Everything You Need to Know About Parvo in Dogs
The potentially deadly virus can be prevented with one simple step.
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Yet another reason to make sure your dog is up-to-date on their vaccinations: They'll avoid a potentially deadly virus known as canine parvovirus (CPV) or "parvo." Most commonly found in puppies who haven't been vaccinated yet, parvo messes with your dog's gastrointestinal tract and can lead to dangerous levels of dehydration and malnutrition. Here's everything you need to know, including the symptoms to lookout for and the preventative steps you can take.
What is Parvo in Dogs?
Canine Parvovirus (CPV), often referred to as “parvo,” is a highly contagious and potentially deadly virus that affects dogs’ intestinal tract. Not only does parvo have a high mortality rate if left untreated: it can survive in the environment for months, or even years, in the right conditions.
While any dog may potentially contract parvo, it is most likely to affect dogs with weak immune systems, including puppies and unvaccinated dogs. Puppies are especially vulnerable to parvo infections during the gap between immunity from their mother’s milk and when they are fully vaccinated at 16 weeks old. Dogs with existing autoimmune deficiencies are also at greater risk.
How is Parvo in Dogs Transmitted?
The parvovirus enters the body through contact with the mucus membranes, then spreads in the lymphatic system and bloodstream. An infected dog sheds the parvovirus through feces, so transmission of parvo can occur when other dogs come in contact with those feces directly (via their nose or mouth), or indirectly (by touching contaminated items).
The virus can also be passed along on multiple surfaces, including fur, food bowls, toys, kennels and bedding, and dirt and grass contaminated by infected feces. A dog with parvo can start shedding the virus as soon as four days after exposure, often before symptoms begin to manifest and before they are known to be infected.
What Are the Symptoms of Parvo in Dogs?
A parvo infection decreases the ability of the gastrointestinal tract to absorb vital nutrients and water. This can lead to dangerous levels of dehydration and malnutrition. Common signs and symptoms of parvo include:
Diarrhea, often bloody
Hypothermia (below-normal temperature)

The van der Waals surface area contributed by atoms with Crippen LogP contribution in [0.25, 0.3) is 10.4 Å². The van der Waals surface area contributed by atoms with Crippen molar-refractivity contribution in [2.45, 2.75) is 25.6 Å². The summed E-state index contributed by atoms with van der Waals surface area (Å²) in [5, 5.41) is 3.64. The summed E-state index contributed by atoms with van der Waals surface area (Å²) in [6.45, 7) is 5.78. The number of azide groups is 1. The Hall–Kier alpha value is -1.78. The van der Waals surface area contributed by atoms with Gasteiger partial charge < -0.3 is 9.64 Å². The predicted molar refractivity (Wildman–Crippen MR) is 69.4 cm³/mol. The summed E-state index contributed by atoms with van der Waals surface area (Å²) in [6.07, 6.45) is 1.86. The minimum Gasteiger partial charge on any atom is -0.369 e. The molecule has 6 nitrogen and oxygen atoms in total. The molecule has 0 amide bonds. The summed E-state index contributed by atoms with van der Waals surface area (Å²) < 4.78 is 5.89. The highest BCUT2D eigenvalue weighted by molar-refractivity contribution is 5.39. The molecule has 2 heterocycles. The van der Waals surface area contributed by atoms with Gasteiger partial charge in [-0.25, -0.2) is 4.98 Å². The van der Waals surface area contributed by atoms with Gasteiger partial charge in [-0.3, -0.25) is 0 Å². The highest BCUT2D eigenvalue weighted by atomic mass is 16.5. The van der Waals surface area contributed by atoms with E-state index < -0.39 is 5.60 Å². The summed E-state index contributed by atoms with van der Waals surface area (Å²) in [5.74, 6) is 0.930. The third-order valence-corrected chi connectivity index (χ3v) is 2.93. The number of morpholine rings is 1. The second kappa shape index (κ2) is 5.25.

Lack of appetite
Bloated and/or painful abdomen
If you observe any of these symptoms in your dog, it's crucial that you take them to the vet as soon as possible, as most deaths from parvo occur within 48 to 72 hours after symptoms begin.
How is Parvo in Dogs Diagnosed?
A veterinarian diagnoses parvo by taking the dog’s history, noting the dog’s clinical signs and performing an examination; samples of stool and blood are also required. The diagnosis is then confirmed by lab testing of the samples. It is essential to begin treatment as soon as a dog has been diagnosed. With proper veterinary care, the survival rate of dogs who contract parvo can be up to 90 percent, but without treatment, the mortality rate is more than 80 percent.
How is Parvo in Dogs Treated?
Because there are no medications available that can kill the parvovirus once a dog is infected, treatment consists of hospitalization and supportive care, including:
Intravenous fluids to combat dehydration and replenish electrolytes
Antibiotics to prevent secondary bacterial infection
Temperature control to prevent hypothermia
There is no cure for parvo at this time, but studies involving the use of antibody therapies that target the virus are currently being conducted and have promising results.
How to Prevent Parvo in Dogs
The best way to keep dogs safe is to make sure they are up-to-date on their vaccines. Puppies should be given the parvo vaccine (DHLPP) starting at six to eight weeks of age, then repeated every three weeks until the puppy is 16 weeks old. After that, booster vaccines are given every year.
Other important points: Before they’re fully vaccinated, puppies should be kept away from areas that could potentially be contaminated with parvo, such as dog parks, pet stores, and groomers. Don’t allow them to play with other dogs unless those dogs have been fully vaccinated.
Indoor areas where dogs congregate should be fully disinfected with dilute bleach or other commercial products, like Rescue or Trifectant. Fecal matter should be removed from both indoor and outdoor spaces as well. It’s important to note that even after dogs recover from parvo, they can still be contagious for up to two weeks, so it’s best to keep them away from other dogs until after that time has passed.
The bottom line: Good hygiene and preventive measures will go a long way toward keeping your dog healthy and safe.
Abbie Deleers is the founder of the nonprofit organization Vet Techs Without Borders. She enjoys traveling with animal rescue groups, swimming with sharks, and outdoor activities with her husband and their Siberian Husky in the beautiful Pacific Northwest.